Netherlands Organisation for Scientific Research, Amsterdam University Fund, KNAW Ecology Fund, European Union's Horizon 2020 Research and Innovation Programme, National Science Foundation, Okinawa Institute of Science and Technology

Contact: Tomomi Okubo
media@oist.jp
Okinawa Institute of Science and Technology (OIST) Graduate University

Public Release: 30-Sep-2020
NYU Tandon releases 3-D data tracking human interactions outside of COVID hotspots
Employing novel, three-dimensional geospatial methods, as well as two-dimensional virus mapping, an NYU Tandon team captured hyper-local data on movement of people when leaving high infection COVID-19 medical facilities. They created precisely detailed records of what people touched, where they went, and whether they were wearing PPE.
National Science Foundation

Contact: Karl Greenberg
karl.greenberg@nyu.edu
646-519-1996
NYU Tandon School of Engineering

Public Release: 30-Sep-2020
Journal of Phycology
Coral's resilience to warming may depend on iron
How well corals respond to climate change could depend in part on the already scarce amount of iron available in their environment, according to a new study led by Penn State researchers.
National Science Foundation, Ministry of Science and Technology of Taiwan, NASA Pennsylvania Space Grant Consortium, Academia Sinica, National Oceanic and Atmospheric Administration

Contact: Gail McCormick
GailMcCormick@psu.edu
814-863-0901
Penn State

Public Release: 30-Sep-2020
Science
Largest COVID-19 contact-tracing finds children key to spread, evidence of superspreaders
A Princeton-led study of more than a half-million people in India who were exposed to the novel coronavirus suggests that the virus' continued spread is driven by only a small percentage of those who become infected, known as superspreaders. The study also found that children and young adults are potentially much more important to transmitting the virus than previously thought. The paper is the largest COVID-19 contact-tracing study to date.
National Science Foundation; Centers for Disease Control and Prevention

Contact: Morgan Kelly
mgnkelly@princeton.edu
609-258-2055
Princeton University

Public Release: 30-Sep-2020
BioScience
Chronically understudied, fences hold grave ecological threats
Fences are one of humanity's most frequent landscape alterations, with their combined length exceeding even that of roads by an order of magnitude. Despite their ubiquity, they have received far less research scrutiny than many human-built structures. Writing in BioScience (http://dx.doi.org/10.1093/biosci/biaa103), Alex McIntuff and a global team characterize the current state of fence research and generate a typology to guide future efforts.
Smithsonian, National Science Foundation, GermanFederal Ministry of Education and Research

Contact: James M Verdier
jverdier@aibs.org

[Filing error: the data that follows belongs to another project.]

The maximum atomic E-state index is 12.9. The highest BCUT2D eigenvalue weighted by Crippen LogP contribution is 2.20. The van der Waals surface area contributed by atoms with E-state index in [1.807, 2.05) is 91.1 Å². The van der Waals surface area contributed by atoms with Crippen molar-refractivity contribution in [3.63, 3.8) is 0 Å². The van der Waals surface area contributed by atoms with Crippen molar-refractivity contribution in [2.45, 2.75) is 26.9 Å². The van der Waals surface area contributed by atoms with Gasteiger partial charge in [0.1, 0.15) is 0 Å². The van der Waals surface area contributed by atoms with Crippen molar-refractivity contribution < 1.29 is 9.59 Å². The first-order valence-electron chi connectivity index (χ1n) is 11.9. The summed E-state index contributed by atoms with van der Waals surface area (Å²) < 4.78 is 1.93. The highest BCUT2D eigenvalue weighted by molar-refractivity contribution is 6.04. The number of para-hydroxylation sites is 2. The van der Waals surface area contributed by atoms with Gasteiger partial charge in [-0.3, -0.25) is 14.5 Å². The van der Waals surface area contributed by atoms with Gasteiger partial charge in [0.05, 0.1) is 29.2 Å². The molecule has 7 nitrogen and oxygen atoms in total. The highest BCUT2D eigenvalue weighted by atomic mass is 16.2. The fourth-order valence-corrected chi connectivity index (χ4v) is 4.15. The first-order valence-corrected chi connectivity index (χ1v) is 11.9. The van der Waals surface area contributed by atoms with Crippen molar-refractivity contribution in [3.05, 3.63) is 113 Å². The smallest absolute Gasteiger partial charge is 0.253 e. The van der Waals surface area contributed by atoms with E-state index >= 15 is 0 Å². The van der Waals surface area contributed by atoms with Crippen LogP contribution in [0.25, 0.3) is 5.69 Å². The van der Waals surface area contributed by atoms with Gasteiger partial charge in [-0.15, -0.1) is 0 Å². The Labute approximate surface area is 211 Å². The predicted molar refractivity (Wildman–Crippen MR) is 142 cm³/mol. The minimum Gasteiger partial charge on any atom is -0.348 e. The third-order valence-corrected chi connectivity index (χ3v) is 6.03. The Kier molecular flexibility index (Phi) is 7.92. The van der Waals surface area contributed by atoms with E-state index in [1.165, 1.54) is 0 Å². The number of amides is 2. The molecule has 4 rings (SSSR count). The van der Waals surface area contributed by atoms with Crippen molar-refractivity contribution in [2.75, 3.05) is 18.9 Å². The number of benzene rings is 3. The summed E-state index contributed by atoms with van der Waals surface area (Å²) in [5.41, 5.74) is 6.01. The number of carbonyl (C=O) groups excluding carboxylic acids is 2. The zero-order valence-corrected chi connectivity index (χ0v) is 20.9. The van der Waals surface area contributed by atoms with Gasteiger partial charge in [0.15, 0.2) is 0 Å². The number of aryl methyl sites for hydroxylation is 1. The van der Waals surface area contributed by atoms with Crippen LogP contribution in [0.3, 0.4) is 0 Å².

703-674-2500
American Institute of Biological Sciences

Public Release: 30-Sep-2020
Nature
Study: Greenland is on track to lose ice faster than in any century over 12,000 years
If human societies don't sharply curb emissions of greenhouse gases, Greenland's rate of ice loss this century is likely to greatly outpace that of any century over the past 12,000 years, a new study concludes. Scientists say the results reiterate the need for countries around the world to take action now to reduce emissions, slow the decline of ice sheets, and mitigate sea level rise.
National Science Foundation, Natural Sciences and Engineering Research Council of Canada, Fonds de recherche du Québec, NASA, G. Unger Vetlesen Foundation

Contact: Charlotte Hsu
chsu22@buffalo.edu
716-645-4655
University at Buffalo

Public Release: 30-Sep-2020
Science Advances
The heat is on for building 3D artificial organ tissues
Bioengineers have devised a technology that uses heat to remotely control the positioning and timing of cell functions to build 3-dimensional, artificial, living tissues. They designed 3-D printed fluid systems to supply penetrating heat, which allows them to manipulate the genetic wiring of cells deep in artificial tissues. Their vision for the future is to try to find ways to direct cells to form complex artificial organs that assume some functions of damaged livers.
National Institutes of Health National Heart Lung and Blood Institute, National Institute of Biomedical Imaging, NIH Environmental Pathology and Toxicology Training, National Science Foundation, Ford Foundation, Washington Research Foundation, Robert J. K

Contact: Leila Gray
leilag@uw.edu
206-475-9809
University of Washington Health Sciences/UW Medicine

Public Release: 30-Sep-2020
Science Translational Medicine
Bacteria virus combo may be cause of neonatal brain infections in Uganda
A newly identified bacteria and a common virus may be the underlying cause of infection-induced hydrocephalus in Uganda, according to an international team of researchers.
National Institutes of Health Director's Pioneer Award, a National Institutes of Health Director's Transformative Award, the National Center for Advanced Translational Sciences and the National Institutes of Health Intramural Research Program at the Natio

Contact: A'ndrea Elyse Messer
aem1@psu.edu
814-865-5689
Penn State

Showing releases 601-625 out of 1151.